Did you know that one of only two photographs of van Gogh was in fact of his brother
Vincent van Gogh lived in the Borinage from December 1878 to October 1880, as part of his career as an evangelist. While there, he would observe the extreme misery and poverty in which the miners lived. Even today, there are many traces of van Gogh’s life in the Borinage. Living in turn in Colfontaine, Wasmes and Cuesmes, two of the houses where he lived are today open to the public and form a place of pilgrimage. Another key location, the Marcasse site, which can be visited by appointment and is well worth the detour with its famous mine shafts, the 700-metre descent of which deeply affected van Gogh.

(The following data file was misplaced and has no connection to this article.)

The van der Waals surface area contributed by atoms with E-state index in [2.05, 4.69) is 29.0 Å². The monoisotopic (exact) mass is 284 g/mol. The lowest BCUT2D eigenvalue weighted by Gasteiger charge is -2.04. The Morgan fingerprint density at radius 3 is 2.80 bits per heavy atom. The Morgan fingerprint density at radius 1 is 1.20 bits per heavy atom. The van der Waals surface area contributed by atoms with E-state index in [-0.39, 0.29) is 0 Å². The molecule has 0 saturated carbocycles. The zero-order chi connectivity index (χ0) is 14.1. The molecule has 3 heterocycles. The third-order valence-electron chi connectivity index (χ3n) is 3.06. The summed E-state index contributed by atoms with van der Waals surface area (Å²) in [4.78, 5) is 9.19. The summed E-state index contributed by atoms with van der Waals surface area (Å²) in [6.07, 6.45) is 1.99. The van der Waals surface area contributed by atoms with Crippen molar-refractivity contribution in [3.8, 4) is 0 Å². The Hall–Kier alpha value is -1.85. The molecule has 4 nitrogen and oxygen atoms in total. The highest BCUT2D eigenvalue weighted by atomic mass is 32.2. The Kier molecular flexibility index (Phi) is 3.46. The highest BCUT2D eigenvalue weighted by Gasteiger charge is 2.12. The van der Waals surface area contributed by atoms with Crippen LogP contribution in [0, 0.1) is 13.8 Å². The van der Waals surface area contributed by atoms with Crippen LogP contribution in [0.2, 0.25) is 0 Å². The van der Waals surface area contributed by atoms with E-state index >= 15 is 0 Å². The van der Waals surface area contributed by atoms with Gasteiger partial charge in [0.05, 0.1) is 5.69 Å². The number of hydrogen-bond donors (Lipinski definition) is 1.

In 2015, an exhibition at the Museum of Fine Arts in Mons, retraced his life in the Borinage mining basin, through some seventy of the artist’s paintings, drawings and letters. As part of this exhibition, Yves Vasseur, Chief Commissioner of Mons 2015, reviewed a lot of the documents relating to the painter. Until then, there were only two known photographs of Vincent van Gogh, but Vasseur’s investigation found that one of the two is not of Vincent, but his brother Theo.